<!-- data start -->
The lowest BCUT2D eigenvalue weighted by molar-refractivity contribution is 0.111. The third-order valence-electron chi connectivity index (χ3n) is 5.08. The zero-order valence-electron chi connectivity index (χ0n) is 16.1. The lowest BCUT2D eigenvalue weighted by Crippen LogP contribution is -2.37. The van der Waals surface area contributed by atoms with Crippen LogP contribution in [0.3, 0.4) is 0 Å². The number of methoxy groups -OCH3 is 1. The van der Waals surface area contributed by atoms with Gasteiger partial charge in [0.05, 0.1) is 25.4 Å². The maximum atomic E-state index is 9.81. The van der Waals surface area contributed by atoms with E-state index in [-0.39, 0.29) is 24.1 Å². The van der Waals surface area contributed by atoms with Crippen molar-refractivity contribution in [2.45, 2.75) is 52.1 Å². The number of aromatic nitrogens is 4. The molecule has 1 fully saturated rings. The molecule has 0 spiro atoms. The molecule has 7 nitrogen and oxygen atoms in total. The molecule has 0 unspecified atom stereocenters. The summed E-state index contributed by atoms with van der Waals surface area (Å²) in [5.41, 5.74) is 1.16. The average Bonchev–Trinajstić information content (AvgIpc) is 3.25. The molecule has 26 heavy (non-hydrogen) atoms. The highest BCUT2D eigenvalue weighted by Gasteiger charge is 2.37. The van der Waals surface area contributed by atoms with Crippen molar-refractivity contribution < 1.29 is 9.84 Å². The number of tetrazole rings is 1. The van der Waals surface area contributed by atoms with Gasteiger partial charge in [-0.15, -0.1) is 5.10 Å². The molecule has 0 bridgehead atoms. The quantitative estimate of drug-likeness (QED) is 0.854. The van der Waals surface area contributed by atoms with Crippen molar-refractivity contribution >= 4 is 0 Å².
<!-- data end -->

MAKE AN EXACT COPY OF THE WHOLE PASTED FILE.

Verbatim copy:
The lowest BCUT2D eigenvalue weighted by molar-refractivity contribution is 0.111. The third-order valence-electron chi connectivity index (χ3n) is 5.08. The zero-order valence-electron chi connectivity index (χ0n) is 16.1. The lowest BCUT2D eigenvalue weighted by Crippen LogP contribution is -2.37. The van der Waals surface area contributed by atoms with Crippen LogP contribution in [0.3, 0.4) is 0 Å². The number of methoxy groups -OCH3 is 1. The van der Waals surface area contributed by atoms with Gasteiger partial charge in [0.05, 0.1) is 25.4 Å². The maximum atomic E-state index is 9.81. The van der Waals surface area contributed by atoms with E-state index in [-0.39, 0.29) is 24.1 Å². The van der Waals surface area contributed by atoms with Crippen molar-refractivity contribution in [2.45, 2.75) is 52.1 Å². The number of aromatic nitrogens is 4. The molecule has 1 fully saturated rings. The molecule has 0 spiro atoms. The molecule has 7 nitrogen and oxygen atoms in total. The molecule has 0 unspecified atom stereocenters. The summed E-state index contributed by atoms with van der Waals surface area (Å²) in [5.41, 5.74) is 1.16. The average Bonchev–Trinajstić information content (AvgIpc) is 3.25. The molecule has 26 heavy (non-hydrogen) atoms. The highest BCUT2D eigenvalue weighted by Gasteiger charge is 2.37. The van der Waals surface area contributed by atoms with Crippen molar-refractivity contribution < 1.29 is 9.84 Å². The number of tetrazole rings is 1. The van der Waals surface area contributed by atoms with Gasteiger partial charge in [-0.15, -0.1) is 5.10 Å². The molecule has 0 bridgehead atoms. The quantitative estimate of drug-likeness (QED) is 0.854. The van der Waals surface area contributed by atoms with Crippen molar-refractivity contribution >= 4 is 0 Å².